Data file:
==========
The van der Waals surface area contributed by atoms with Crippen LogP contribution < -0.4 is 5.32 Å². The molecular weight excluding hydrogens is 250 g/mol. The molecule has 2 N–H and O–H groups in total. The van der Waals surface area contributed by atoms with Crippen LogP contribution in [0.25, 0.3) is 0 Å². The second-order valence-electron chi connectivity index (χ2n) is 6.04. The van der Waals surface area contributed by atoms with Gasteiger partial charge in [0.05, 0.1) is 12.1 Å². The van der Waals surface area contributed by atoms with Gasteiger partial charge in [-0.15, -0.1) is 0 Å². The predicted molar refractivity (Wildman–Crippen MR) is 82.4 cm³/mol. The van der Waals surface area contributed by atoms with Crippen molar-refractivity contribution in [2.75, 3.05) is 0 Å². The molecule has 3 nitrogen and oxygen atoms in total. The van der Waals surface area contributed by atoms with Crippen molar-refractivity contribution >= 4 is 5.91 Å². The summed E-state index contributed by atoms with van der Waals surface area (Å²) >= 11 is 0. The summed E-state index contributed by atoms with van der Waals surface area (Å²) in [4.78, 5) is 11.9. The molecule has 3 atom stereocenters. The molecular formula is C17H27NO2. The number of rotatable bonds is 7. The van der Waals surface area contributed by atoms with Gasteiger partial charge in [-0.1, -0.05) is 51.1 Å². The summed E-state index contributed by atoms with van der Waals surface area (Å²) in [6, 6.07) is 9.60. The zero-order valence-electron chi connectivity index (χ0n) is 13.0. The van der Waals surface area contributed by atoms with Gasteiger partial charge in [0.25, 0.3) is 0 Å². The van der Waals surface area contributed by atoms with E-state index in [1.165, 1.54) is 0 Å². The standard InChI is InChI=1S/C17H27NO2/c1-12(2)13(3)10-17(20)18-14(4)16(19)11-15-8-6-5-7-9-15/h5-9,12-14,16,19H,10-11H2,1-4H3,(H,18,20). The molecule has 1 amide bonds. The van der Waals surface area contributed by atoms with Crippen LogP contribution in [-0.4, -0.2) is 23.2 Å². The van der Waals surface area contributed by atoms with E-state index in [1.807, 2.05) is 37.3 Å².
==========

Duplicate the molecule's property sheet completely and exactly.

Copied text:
The van der Waals surface area contributed by atoms with Crippen LogP contribution < -0.4 is 5.32 Å². The molecular weight excluding hydrogens is 250 g/mol. The molecule has 2 N–H and O–H groups in total. The van der Waals surface area contributed by atoms with Crippen LogP contribution in [0.25, 0.3) is 0 Å². The second-order valence-electron chi connectivity index (χ2n) is 6.04. The van der Waals surface area contributed by atoms with Gasteiger partial charge in [0.05, 0.1) is 12.1 Å². The van der Waals surface area contributed by atoms with Gasteiger partial charge in [-0.15, -0.1) is 0 Å². The predicted molar refractivity (Wildman–Crippen MR) is 82.4 cm³/mol. The van der Waals surface area contributed by atoms with Crippen molar-refractivity contribution in [2.75, 3.05) is 0 Å². The molecule has 3 nitrogen and oxygen atoms in total. The van der Waals surface area contributed by atoms with Crippen molar-refractivity contribution >= 4 is 5.91 Å². The summed E-state index contributed by atoms with van der Waals surface area (Å²) >= 11 is 0. The summed E-state index contributed by atoms with van der Waals surface area (Å²) in [4.78, 5) is 11.9. The molecule has 3 atom stereocenters. The molecular formula is C17H27NO2. The number of rotatable bonds is 7. The van der Waals surface area contributed by atoms with Gasteiger partial charge in [-0.1, -0.05) is 51.1 Å². The summed E-state index contributed by atoms with van der Waals surface area (Å²) in [6, 6.07) is 9.60. The zero-order valence-electron chi connectivity index (χ0n) is 13.0. The van der Waals surface area contributed by atoms with Gasteiger partial charge in [0.25, 0.3) is 0 Å². The van der Waals surface area contributed by atoms with E-state index in [1.165, 1.54) is 0 Å². The standard InChI is InChI=1S/C17H27NO2/c1-12(2)13(3)10-17(20)18-14(4)16(19)11-15-8-6-5-7-9-15/h5-9,12-14,16,19H,10-11H2,1-4H3,(H,18,20). The molecule has 1 amide bonds. The van der Waals surface area contributed by atoms with Crippen LogP contribution in [-0.4, -0.2) is 23.2 Å². The van der Waals surface area contributed by atoms with E-state index in [1.807, 2.05) is 37.3 Å².